I personally have known people like this. Their every moment must be in doing something to provide for their purse. A moment’s idleness is no better than a moment’s drunkenness to them. They cannot relax or enjoy anything because they are always looking ahead to the next thing. Every spare moment must be filled. Their capacity for reflection on their blessings or gratitude is limited. They are always about something and nothing. No night can be free. No weekend can be relaxing. No situation arises that is not an opportunity for fretting about what might happen if they don’t act. They are always busy and are the center of their own universe. They keep it all together and if they stop working, thinking, planning, worrying, or experiencing that gnawing fear and hunger for a second then it will all fall apart. This is no life that God has planned for us. It is not a life of faith and dependence upon God. It is a nightmare of our own making.

Prophecy enthusiasts make much of verse 6 being a reference to the last two thousand years, the time between Christ and the present, but literally, it is a part of Solomon’s argument about a man’s life although you may find some significance to prophecy, which you cannot prove until history is finished.

    7 ¶  All the labour of man is for his mouth, and yet the appetite is not filled. 8  For what hath the wise more than the fool? what hath the poor, that knoweth to walk before the living? 9  Better is the sight of the eyes than the wandering of the desire: this is also vanity and vexation of spirit. 10  That which hath been is named already, and it is known that it is man: neither may he contend with him that is mightier than he.

In the first three chapters of Genesis there are over a dozen references to food and eating. Here, Solomon says that a man works hard to fill his belly and that appetite is never sated. We, in an age of plenty, and very little starvation, at least in industrialized countries, have little knowledge of how desperate life has been for humanity throughout the ages when it came to food. Starving was always just around the corner for most of our ancestors and each harvest was a miracle and a blessing you did not take for granted. In America the average person throws away more food than people in less advantaged places eat.  We are typically not very grateful.

The word, lust, is used first and foremost in the Bible in places like Numbers, chapter 11, and Deuteronomy, chapter 12, to describe man’s passion for eating.

Solomon said elsewhere;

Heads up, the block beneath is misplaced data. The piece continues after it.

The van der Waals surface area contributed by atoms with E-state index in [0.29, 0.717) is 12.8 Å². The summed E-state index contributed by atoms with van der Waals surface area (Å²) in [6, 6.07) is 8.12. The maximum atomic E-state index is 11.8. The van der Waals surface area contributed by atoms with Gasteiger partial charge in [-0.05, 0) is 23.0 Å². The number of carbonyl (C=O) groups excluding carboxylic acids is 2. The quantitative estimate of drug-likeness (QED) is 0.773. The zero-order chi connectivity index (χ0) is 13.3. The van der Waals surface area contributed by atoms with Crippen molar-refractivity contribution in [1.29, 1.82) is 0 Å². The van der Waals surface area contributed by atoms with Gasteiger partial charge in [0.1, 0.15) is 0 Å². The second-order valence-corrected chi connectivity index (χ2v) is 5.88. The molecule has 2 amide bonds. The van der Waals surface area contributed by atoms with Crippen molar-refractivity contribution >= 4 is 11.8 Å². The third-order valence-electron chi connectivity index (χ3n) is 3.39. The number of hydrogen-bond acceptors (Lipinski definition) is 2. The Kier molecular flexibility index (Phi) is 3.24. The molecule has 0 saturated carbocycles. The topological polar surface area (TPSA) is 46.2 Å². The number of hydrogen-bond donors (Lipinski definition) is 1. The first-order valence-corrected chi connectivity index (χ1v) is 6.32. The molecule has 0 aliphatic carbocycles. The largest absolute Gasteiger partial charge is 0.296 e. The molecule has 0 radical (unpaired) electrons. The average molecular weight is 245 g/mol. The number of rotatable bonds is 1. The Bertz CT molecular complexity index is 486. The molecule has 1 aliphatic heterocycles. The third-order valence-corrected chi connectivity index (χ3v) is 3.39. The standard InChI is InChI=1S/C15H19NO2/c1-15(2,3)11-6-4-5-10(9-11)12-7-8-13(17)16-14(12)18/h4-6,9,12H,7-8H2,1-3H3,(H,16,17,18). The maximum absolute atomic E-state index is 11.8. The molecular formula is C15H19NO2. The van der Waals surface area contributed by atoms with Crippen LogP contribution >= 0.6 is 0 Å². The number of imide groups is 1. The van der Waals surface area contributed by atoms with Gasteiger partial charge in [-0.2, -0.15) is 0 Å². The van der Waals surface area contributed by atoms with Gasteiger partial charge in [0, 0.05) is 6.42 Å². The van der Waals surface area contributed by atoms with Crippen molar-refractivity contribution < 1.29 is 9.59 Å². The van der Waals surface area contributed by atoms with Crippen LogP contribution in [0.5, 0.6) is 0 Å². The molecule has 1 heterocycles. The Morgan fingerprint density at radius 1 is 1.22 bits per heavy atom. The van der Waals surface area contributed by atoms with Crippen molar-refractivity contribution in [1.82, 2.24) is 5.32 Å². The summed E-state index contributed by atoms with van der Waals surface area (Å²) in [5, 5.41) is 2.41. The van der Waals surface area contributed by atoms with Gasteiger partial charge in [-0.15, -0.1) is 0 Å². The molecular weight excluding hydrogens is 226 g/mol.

Proverbs 16:26 ¶  He that laboureth laboureth for himself; for his mouth craveth it of him.

When you have enough food to live on, more food will do you little good. The poor health of Americans in general with regards to obesity shows us what an abundance of food can do to you.  Better it is to be content with what you have than discontent with your mind’s wanderings about what you want. What we will have has been ordained by God who sees the future and controls the present. We are in no way able to argue with Him over what He has given us.  The Book of Job discusses God’s sovereignty in great detail.

    11 ¶  Seeing there be many things that increase vanity, what is man the better? 12  For who knoweth what is good for man in this life, all the days of his vain life which he spendeth as a shadow? for who can tell a man what shall be after him under the sun?

No man on earth is promised one more day of life or even one more moment of it. We live in a constant dependence upon God’s mercy and providence. No man who plans for his future on earth, whether through education or savings or meeting people who can do him good has a certainty that his efforts will produce the effects he desires, regardless of any positive can-do attitude he possesses. The world of men is full of people who got an education, saved their money, and deliberately rubbed elbows with the crowd they thought would help them. Many of these people are jobless or underemployed with a high academic degree, have lost all of their money in market downturns, by fraud, or by poor choices, or have been held in contempt by their “betters” whose favor they sought.

Until we, as Christians, divorce our thinking from the world’s, we will never understand what God has said to us in His Bible, nor will we have peace, true prosperity, or joy. We must realize that we are called to do right and obey God and all consequences of our actions are in God’s hands. Our lives are fragile and apart from God are meaningless and insignificant. We have neither absolute control or knowledge of what will come after us on earth once we have departed this mortal frame.

One point of the Book of Job was that bad things happen to people and they may never know why in this life. We are just to trust God in knowing He has everything under control. One point in the Book of Ecclesiastes is that as all of our efforts will never make us content or guarantee success we must do right and obey God, and trust Him alone for life’s necessities, seeking no more than we need and trusting Him each day.

Philippians 4:19  But my God shall supply all your need according to his riches in glory by Christ Jesus.

Isaiah 26:3  Thou wilt keep him in perfect peace, whose mind is stayed on thee: because he trusteth in thee.

While ambition, hard work, education, savings, insurance policies, eating right, exercise, medical care, etc. etc. are all good and prudent and wise things Christians must never expect that any, or all, of those things guarantee them anything that God has not ordained for their lives. We must never engage in that idolatry that mistakes the hammer with which we build our house to be our Saviour or the money which we put to use for our benefit to be our benefactor. It is one day at a time, all by God’s providence, all from His hand.

Matthew 6:11  Give us this day our daily bread.